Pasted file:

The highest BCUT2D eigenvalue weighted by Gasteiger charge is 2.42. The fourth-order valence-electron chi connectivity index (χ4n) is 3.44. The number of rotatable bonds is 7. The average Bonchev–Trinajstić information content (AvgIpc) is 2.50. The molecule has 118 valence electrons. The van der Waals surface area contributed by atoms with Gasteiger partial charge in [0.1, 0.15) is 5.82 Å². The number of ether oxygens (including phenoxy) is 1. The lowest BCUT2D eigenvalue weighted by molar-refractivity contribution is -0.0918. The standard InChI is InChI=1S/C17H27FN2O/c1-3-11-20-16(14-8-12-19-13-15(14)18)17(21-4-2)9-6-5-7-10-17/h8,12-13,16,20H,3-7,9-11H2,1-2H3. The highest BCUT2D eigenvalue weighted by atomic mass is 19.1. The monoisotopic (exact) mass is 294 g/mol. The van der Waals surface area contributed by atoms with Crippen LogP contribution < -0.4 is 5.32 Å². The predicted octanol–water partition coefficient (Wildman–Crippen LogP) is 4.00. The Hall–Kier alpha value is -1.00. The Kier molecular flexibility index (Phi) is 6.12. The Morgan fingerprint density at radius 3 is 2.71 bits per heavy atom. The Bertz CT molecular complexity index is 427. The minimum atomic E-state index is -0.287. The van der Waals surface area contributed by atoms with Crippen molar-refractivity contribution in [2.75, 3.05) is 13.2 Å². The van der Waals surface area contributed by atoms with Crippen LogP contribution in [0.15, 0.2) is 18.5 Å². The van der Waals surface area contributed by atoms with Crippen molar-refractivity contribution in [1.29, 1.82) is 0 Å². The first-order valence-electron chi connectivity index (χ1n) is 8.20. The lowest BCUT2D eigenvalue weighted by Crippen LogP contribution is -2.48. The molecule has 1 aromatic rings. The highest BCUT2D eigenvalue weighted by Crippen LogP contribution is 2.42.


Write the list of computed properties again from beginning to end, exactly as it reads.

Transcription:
The highest BCUT2D eigenvalue weighted by Gasteiger charge is 2.42. The fourth-order valence-electron chi connectivity index (χ4n) is 3.44. The number of rotatable bonds is 7. The average Bonchev–Trinajstić information content (AvgIpc) is 2.50. The molecule has 118 valence electrons. The van der Waals surface area contributed by atoms with Gasteiger partial charge in [0.1, 0.15) is 5.82 Å². The number of ether oxygens (including phenoxy) is 1. The lowest BCUT2D eigenvalue weighted by molar-refractivity contribution is -0.0918. The standard InChI is InChI=1S/C17H27FN2O/c1-3-11-20-16(14-8-12-19-13-15(14)18)17(21-4-2)9-6-5-7-10-17/h8,12-13,16,20H,3-7,9-11H2,1-2H3. The highest BCUT2D eigenvalue weighted by atomic mass is 19.1. The monoisotopic (exact) mass is 294 g/mol. The van der Waals surface area contributed by atoms with Crippen LogP contribution < -0.4 is 5.32 Å². The predicted octanol–water partition coefficient (Wildman–Crippen LogP) is 4.00. The Hall–Kier alpha value is -1.00. The Kier molecular flexibility index (Phi) is 6.12. The Morgan fingerprint density at radius 3 is 2.71 bits per heavy atom. The Bertz CT molecular complexity index is 427. The minimum atomic E-state index is -0.287. The van der Waals surface area contributed by atoms with Crippen molar-refractivity contribution in [2.75, 3.05) is 13.2 Å². The van der Waals surface area contributed by atoms with Crippen LogP contribution in [0.15, 0.2) is 18.5 Å². The van der Waals surface area contributed by atoms with Crippen molar-refractivity contribution in [1.29, 1.82) is 0 Å². The first-order valence-electron chi connectivity index (χ1n) is 8.20. The lowest BCUT2D eigenvalue weighted by Crippen LogP contribution is -2.48. The molecule has 1 aromatic rings. The highest BCUT2D eigenvalue weighted by Crippen LogP contribution is 2.42.